self.word_counts = None
self.lk_word = None
self.alpha = alpha
self.is_fitted_ = False
```

## Fitting the model

Let’s implement our algorithm to handle an arbitrary number of classes, even though our toy example only has two (spam/not-spam). Our fit function needs to do two things:

### Calculate prior

This one is easy. We split our input array into two sub-arrays in `X_by_class`

, then count the number of elements in each class to arrive at our `prior`

.

### Calculate likelihoods

We set `word_counts`

by looping over each of the sub-arrays in `X_by_class`

and taking the column sums within each sub-array. Note that the numpy notation is a bit unintutive here, `.sum(axis=0)`

means that we collapse the $0^{th}$ axis (rows) leaving only columns. This gives us an array of shape `(c,j)`

which counts the number of times the $j^{th}$ word appears across all emails of class $c$.

Finally, our likelihood function `lk_word`

is simply these word counts divided by the total number of times all words appear in each class. We achieve this by taking row sum using `.sum(axis=0)`

.

```
from sklearn.utils.validation import check_X_y, check_array
def fit(self, X: np.ndarray, y: np.ndarray):
""" Fit training data for Naive Bayes classifier """
# not strictly necessary, but this ensures we have clean input
X, y = check_X_y(X, y)
n = X.shape[0]
X_by_class = np.array([X[y == c] for c in np.unique(y)])
self.prior = np.array([len(X_class) / n for X_class in X_by_class])
self.word_counts = np.array([sub_arr.sum(axis=0) for sub_arr in X_by_class]) + self.alpha
self.lk_word = self.word_counts / self.word_counts.sum(axis=1).reshape(-1, 1)
self.is_fitted_ = True
return self
```

## Predicting new emails

We can now make predictions, either on the same emails we used to train the model, or on entirely new emails never before seen by the model. We’ll do this by first predicting probabilities for each class, then making our final prediction by taking the class with the highest probability.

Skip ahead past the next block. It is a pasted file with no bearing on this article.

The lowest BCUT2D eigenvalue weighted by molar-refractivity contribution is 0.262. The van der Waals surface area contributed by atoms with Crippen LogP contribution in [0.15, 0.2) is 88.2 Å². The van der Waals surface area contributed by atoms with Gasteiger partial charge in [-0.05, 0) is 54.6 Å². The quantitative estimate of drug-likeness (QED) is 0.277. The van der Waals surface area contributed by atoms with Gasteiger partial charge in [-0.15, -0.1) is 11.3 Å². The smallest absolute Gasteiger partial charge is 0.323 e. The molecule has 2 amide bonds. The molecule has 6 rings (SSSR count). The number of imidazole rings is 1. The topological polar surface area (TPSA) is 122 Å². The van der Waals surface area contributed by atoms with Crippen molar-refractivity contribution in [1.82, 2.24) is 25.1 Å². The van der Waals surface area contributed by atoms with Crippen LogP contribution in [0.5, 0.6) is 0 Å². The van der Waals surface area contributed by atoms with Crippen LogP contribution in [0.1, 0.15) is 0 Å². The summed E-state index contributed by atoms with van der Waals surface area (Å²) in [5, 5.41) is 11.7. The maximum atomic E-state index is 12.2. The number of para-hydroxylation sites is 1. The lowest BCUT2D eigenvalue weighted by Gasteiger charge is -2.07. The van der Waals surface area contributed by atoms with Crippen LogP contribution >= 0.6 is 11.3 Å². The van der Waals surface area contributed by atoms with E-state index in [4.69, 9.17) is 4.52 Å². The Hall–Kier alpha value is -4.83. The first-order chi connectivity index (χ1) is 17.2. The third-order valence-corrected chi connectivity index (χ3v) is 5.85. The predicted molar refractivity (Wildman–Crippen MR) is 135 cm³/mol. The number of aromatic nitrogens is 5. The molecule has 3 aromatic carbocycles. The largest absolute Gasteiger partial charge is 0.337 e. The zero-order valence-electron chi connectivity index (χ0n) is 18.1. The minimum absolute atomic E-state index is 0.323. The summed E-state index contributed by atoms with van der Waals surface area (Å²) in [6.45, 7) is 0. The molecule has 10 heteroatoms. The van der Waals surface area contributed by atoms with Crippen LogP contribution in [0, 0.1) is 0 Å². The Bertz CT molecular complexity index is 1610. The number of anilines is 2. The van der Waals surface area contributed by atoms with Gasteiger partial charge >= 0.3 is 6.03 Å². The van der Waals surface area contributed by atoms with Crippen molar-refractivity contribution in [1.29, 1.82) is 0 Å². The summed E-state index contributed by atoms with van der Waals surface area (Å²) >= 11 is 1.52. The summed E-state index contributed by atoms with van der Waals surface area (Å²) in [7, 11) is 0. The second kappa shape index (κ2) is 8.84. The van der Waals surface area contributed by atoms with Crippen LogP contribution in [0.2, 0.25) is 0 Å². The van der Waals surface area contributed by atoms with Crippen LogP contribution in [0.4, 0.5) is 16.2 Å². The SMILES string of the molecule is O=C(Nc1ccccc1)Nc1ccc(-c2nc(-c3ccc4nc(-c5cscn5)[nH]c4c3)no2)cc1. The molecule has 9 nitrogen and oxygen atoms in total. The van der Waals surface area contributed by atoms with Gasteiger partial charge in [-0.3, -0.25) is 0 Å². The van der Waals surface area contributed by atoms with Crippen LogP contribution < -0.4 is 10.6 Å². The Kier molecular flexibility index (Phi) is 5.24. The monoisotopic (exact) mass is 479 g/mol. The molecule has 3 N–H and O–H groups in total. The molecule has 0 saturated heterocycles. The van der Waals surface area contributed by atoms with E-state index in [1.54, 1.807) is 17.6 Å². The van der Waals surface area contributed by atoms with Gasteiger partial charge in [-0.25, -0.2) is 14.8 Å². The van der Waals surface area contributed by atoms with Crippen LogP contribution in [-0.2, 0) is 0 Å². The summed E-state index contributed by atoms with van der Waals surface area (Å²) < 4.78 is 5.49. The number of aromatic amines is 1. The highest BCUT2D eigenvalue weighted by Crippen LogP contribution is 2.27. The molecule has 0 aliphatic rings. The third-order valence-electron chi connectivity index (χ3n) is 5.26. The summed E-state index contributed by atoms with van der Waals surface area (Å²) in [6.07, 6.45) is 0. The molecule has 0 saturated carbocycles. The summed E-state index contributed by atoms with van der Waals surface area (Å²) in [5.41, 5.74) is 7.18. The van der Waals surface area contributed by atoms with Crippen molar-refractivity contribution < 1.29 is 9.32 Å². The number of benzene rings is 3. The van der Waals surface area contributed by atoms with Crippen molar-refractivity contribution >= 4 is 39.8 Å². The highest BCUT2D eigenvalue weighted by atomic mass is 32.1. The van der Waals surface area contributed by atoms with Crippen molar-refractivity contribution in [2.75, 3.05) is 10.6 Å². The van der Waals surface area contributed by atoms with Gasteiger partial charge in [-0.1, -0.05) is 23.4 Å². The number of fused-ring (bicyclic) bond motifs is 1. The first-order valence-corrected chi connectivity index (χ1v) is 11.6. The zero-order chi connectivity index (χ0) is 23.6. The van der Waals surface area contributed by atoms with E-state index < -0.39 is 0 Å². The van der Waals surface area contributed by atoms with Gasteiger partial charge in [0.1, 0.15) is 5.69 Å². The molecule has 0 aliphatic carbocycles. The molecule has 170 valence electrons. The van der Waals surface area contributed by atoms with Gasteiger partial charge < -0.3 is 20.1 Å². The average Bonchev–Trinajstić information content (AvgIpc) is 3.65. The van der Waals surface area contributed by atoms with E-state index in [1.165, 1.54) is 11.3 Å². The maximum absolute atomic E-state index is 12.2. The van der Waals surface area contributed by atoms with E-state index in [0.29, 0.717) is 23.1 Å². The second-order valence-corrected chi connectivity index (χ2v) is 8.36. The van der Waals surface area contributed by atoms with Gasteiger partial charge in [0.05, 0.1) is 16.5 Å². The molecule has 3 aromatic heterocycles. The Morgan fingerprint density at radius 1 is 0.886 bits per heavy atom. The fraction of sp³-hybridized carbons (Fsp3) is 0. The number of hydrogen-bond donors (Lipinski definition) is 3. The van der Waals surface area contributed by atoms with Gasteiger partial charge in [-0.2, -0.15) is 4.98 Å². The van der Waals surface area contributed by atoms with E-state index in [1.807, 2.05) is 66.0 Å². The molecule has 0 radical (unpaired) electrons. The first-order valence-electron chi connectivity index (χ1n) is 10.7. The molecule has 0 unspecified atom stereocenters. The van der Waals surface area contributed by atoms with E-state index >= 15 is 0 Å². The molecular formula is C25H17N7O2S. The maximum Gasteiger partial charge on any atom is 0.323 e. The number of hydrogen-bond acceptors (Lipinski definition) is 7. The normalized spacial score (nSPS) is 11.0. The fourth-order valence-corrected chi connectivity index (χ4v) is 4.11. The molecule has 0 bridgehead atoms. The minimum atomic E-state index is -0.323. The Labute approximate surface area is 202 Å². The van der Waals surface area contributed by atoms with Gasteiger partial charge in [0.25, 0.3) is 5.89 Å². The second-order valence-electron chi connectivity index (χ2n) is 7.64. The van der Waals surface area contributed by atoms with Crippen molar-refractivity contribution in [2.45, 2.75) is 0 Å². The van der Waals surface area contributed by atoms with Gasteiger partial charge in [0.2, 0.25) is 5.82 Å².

Recall that our conditional likelihood for an entire message $\bf{x}$ is calculated as the product of conditional likelihoods for each word $x_j$ present in the message. Note here that if a word appears twice, its `lk_word`

gets factored twice into our joint likelihood.

$$ P(\mathbf{x}|y=c) = \prod_{j=1}^J P(x_j | y=c) $$

So we loop over each message (row) in our array $X$ and calculate individual conditional likelihoods, then multiply them all together and multiply by our clas priors. At the very end, we divide everything by $P(x)$ so that we have valid probabilities.

### What if about previously unseen words?

Suppose we have a word which has never appeared in training messages labelled as spam. Its conditional likelihood would be zero, which would take our entire joint likelihood to zero as well. This is precisely why we added `alpha`

while calculating word counts in the fit function, so that this situation does not occur.

### Probabilistic prediction

```
def predict_proba(self, X: np.ndarray) -> np.ndarray:
""" Predict probability of class membership """
assert self.is_fitted_, 'Model must be fit before predicting'
X = check_array(X)
# loop over each observation to calculate conditional probabilities
class_numerators = np.zeros(shape=(X.shape[0], self.prior.shape[0]))